The family down the street from me has a Dalmation that’s an escape artist. This dog was once able to get over the wooden privacy fence in the backyard by climbing onto the trash cans and then leaping over the fence. This tendency earned him the nickname “circus dog,” and prompted his owners to start leaving their trash cans in the side yard. Undeterred, the dog then dug his way out of the backyard under the fence. To prevent this, my neighbors buried a corrugated plastic barrier next to the fence to keep the dog from digging. Finally, the dog resorted to ambush tactics. He would wait by the gate for someone to open it, and then make a mad dash for freedom. My neighbors finally cut two windows in their gate. One, up high, let them see if their dog was skulking behind the gate, and the other, down low, acted as a dog window in the fence, calming the dog by satisfying some of his desire to participate in the outside world. This seems to have stopped Houdini (Houdoggy?) for now.
The grates covering the windows in the gate did create a new problem, though. They’re sharp-looking, wrought iron-type hardware, and they’ve really emphasized how old the gate and the rest of the fence is. The family can’t afford a new fence right, and they don’t have much idea how to dress up a fence to make it look nicer. There are lots of ways to do this, though. We’ll look at a few of the most effective and least expensive methods.
You may be familiar with fences like the one my neighbors have. These are old, grayed wood fences with uneven discoloration and sometimes a few green or black smudges of mold. A first glance at these fences might suggest you have no choice but to get a new fence. However, as long as the wooden fence slats aren’t actively splitting, then a lot of this gray color is at the surface level, and pressure washing your fence can restore at least a little bit of its luster. There are some things you need to know about pressure washing wood before you start, though.
The most important caveat is not to use too much pressure. Overdoing it on the force will ruin the slats of the wood, wearing away their face and etching them with the passage of the washing tip. An appropriate pressure for power washing is around 500 psi; this will wash all the grit in deep crevices out without damaging the boards. This level of pressure is also more forgiving if you accidentally go against the grain, and shouldn’t leave a permanent mark on the wood if you do. If you find that this pressure setting isn’t effective, slowly increase the pressure until you begin to see newer-looking wood appear. Go slowly, slat by slat, and take your time until you’ve worked your way around the entire fence. If you need to go into your neighbor’s yard, be sure to ask permission first.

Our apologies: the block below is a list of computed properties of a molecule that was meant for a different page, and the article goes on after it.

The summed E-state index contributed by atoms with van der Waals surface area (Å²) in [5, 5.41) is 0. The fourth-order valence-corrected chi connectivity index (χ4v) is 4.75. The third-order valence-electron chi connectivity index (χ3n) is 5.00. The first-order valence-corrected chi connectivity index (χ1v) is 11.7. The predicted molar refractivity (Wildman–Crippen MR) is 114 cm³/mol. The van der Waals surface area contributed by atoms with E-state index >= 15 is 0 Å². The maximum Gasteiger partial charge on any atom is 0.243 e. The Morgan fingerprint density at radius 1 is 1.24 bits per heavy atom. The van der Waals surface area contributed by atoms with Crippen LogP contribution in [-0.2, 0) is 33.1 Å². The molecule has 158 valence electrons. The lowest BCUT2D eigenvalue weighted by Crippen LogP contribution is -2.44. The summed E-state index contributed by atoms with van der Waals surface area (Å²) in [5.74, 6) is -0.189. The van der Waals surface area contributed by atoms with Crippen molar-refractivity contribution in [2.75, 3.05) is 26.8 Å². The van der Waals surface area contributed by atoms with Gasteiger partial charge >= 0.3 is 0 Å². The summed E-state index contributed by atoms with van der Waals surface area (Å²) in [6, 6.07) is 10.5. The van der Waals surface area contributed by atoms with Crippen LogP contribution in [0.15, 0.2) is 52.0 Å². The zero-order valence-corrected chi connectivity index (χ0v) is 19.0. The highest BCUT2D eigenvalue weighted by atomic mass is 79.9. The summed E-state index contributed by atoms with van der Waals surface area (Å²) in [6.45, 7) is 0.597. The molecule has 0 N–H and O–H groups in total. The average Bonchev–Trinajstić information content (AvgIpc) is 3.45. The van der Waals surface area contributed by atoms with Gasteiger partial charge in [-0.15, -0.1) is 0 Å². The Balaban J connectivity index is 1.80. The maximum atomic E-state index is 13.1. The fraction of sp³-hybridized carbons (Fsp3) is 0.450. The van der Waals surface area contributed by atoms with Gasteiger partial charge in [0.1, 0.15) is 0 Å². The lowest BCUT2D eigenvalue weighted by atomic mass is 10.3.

When it’s all cleaned, the change to your fence should be quite impressive. The only drawback is that a refreshed fence won’t stay that way forever. Fortunately, sealers and stains can help it retain its new look.
To keep moisture, mold, and mildew from taking hold and damaging your freshly-cleaned fence, it’s a good idea to seal it. This is as simple as buying a translucent sealer, which will come either in buckets to be applied with paintbrushes or in sprayers which will spray an even coat onto the wood. The choice between the two will come down to which method you think will cover your fence better and whether brushing or spraying is easier for you. My personal experience has been that sealer applied with a paintbrush covers the wood better, but takes longer to put on than the spray version.
Stains are another good way to change the look of your fence, and they often work as sealers as well. They come in both polyurethane and oil-based versions. Polyurethane is water-based and fast drying, while oil-based stains offer richer colors and tend to condition and protect wood better. Oil-based stains also last longer than water-based ones, but take a long time to dry, which will add to the length of the project. Once your fence is stained, sealed, and fully dry, you may want to consider changing out some of the hardware on your fence and gate.
My neighbor’s issues with their fence started with new hardware set into cutouts in their gate. The problem wasn’t the hardware itself; decorative hardware for wood gates can be very appealing and can make a big difference in the look of the fence and gate. But the new hardware highlighted the gate’s old rusted hinges and latch, making the family think about changing those out, too. It’s best to swap out all your hardware at once if you’re making this upgrade, and it’ll work even better if you’ve just refreshed your fence and gate by washing and staining it.
Anyone who has already done work on their fence is likely aware that hardware corrodes, though. Untreated steel rusts very quickly, and galvanized steel takes on whitish patina soon after installation. Neither of these looks very good with a rejuvenated fence. A better option is coated hardware, which not only has an attractive dark finish, but will actually last longer, too. Not all ornamental hardware is durable and long-lasting, though. Some ornamental “hardware,” rather than being thick steel, is effectively painted sheet metal, and neither its looks nor its material will last very long. If you’ve put effort into renewing your fence and helping it last longer, the hardware should last along with it. Look for thick, HDG steel with a baked-on powder coating to go with your newly dressed-up fence.
OZCO’s OWT ornamental wood ties and gate hardware are examples of quality hardware that fulfills a decorative purpose. OZCO hardware has a rugged look that hearkens back to black iron straight from the blacksmith’s forge, and it’s as tough as it looks. The thick steel is hot-dipped galvanized and powder coated to stand up to nearly any weather without rusting. For more information or to find a dealer, contact OZCO online.